Posts tagged ‘legal’

Dealing with Politics at Work

This election year is jam-packed with topics that are close to our emotions: healthcare reform, education, same-sex marriage… things that will directly affect our everyday lives.  While we want people to actively discuss and participate in the political process, how do we keep things from getting overly distracting in the workplace?

Fisher & Phillips has two articles out this week that give some great guidelines for the workplace.  And, that clarify some points of free speech that I bet you weren’t aware of.

My quick tips are:

  • Understand both employee and employer rights and boundaries
  • Have a clear policy and educate your employees
  • Focus on work at work
  • Err on the side of caution

When in doubt about a specific situation, contact your attorney.

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October 2, 2012 at 12:11 pm

Compliance Notice – Seattle Paid Leave Law

Employees working in Seattle?  This post is for you.  If you have at least one employee working at least 240 hours in a calendar year, you will have to begin complying with the City of Seattle’s new leave law.  The law takes effect on September 1st.

Here are a few highlights:

  • All employers with Seattle employees – regardless of company location – need to comply
  • Employers with all-inclusive PTO plans don’t have to provide additional leave.  (although plans without carryover options might need to adjust)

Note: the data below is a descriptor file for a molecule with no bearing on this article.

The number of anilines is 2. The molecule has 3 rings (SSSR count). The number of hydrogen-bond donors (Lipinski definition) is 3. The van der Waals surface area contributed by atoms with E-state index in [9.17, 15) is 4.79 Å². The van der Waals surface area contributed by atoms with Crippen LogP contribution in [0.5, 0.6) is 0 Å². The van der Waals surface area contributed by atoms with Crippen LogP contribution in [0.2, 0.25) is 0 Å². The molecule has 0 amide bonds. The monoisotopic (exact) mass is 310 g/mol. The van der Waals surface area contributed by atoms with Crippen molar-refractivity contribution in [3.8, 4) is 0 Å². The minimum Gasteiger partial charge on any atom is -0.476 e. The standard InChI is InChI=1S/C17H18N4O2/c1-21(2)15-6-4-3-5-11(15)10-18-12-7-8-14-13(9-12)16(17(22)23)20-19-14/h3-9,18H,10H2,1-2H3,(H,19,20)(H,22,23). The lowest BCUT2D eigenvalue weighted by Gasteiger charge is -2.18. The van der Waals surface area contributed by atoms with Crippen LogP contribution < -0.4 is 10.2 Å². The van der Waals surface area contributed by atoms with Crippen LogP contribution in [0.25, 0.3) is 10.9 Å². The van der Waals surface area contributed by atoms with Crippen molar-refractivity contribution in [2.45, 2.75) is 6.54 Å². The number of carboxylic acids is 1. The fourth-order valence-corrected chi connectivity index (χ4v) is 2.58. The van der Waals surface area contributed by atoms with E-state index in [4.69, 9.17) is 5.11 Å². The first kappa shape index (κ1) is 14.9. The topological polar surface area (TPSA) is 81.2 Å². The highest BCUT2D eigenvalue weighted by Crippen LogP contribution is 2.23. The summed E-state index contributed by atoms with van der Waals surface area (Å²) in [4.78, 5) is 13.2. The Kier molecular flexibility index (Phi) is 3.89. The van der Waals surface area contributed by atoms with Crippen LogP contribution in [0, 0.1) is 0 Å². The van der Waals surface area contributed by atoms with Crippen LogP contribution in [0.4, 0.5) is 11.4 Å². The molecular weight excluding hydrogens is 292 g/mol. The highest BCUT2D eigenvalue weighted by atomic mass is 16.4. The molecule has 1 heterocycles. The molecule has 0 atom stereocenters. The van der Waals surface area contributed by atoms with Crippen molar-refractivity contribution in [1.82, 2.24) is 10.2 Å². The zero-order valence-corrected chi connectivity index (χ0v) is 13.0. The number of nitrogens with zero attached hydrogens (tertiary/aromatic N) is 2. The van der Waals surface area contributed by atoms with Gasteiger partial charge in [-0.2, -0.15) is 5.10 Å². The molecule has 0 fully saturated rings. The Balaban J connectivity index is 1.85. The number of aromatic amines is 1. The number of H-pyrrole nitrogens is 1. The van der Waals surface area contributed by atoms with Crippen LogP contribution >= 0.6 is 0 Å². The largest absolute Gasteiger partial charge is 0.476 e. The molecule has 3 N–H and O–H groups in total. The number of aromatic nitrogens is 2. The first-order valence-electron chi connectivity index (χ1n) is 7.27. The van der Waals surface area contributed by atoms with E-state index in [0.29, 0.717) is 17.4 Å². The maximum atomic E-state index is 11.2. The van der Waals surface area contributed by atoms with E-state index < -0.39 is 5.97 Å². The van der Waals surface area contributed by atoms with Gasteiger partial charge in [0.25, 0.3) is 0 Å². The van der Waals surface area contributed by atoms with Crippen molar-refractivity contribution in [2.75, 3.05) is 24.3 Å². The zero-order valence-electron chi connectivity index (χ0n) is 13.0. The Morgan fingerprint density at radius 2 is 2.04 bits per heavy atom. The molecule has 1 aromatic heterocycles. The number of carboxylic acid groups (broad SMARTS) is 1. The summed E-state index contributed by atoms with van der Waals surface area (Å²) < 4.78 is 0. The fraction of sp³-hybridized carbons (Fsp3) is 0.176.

• Employers need to post a notice to employees of their rights under the law (a poster should be available prior to Sept, check the Seattle site)

Here is the accrual rate chart.  If your PTO plan already offers at least this much time, you won’t need to change your accruals.

Employer Size Accrual Rate Based on Hours Worked within Seattle, Beginning on First Day Worked Maximum Hours
5-49 full-time employees 1 hour leave for every 40 hours worked 40
50-249 full-time employees 1 hour leave for every 40 hours worked 56
250+ full-time employees 1 hour leave for every 30 hours worked 72

 

Our Resource page has links to both the Regulations and the FAQ sheets.  The FAQ also includes contact information for questions regarding implementation.

Jackson Lewis LLP wrote an excellent article about the law on their blog here.

 

 

 

 

August 14, 2012 at 1:45 pm

Can Your Employer Access Your Facebook Account?

There has been a lot of media excitement this month about employers asking employees for their social media account passwords.  This has become such an issue that On April 27, 2012, Rep. Eliot Engel, D-N.Y., introduced the Social Networking Online Protection Act (SNOPA).

I’m appalled that employers think this is an acceptable practice.  It seems like the modern-day equivalent of tapping your phone, or bugging your apartment.  Are employers really so paranoid that employees are going to say something bad about the company that they feel the need to invade their privacy?

Some employers would justify their actions by saying they need that access to investigate insider trading or harassment complaints.  There are other ways to accomplish those things.  Why not spend their energy making their organizations better places to work and avoid the problems that way?

Some states are even taking the initiative to introduce regulations at their level, and not wait for the federal act.  Maryland, New York, California, Illinois and New Jersey (although NJ postponed their vote) all have something passed or on the table.  So, protection for employees is coming.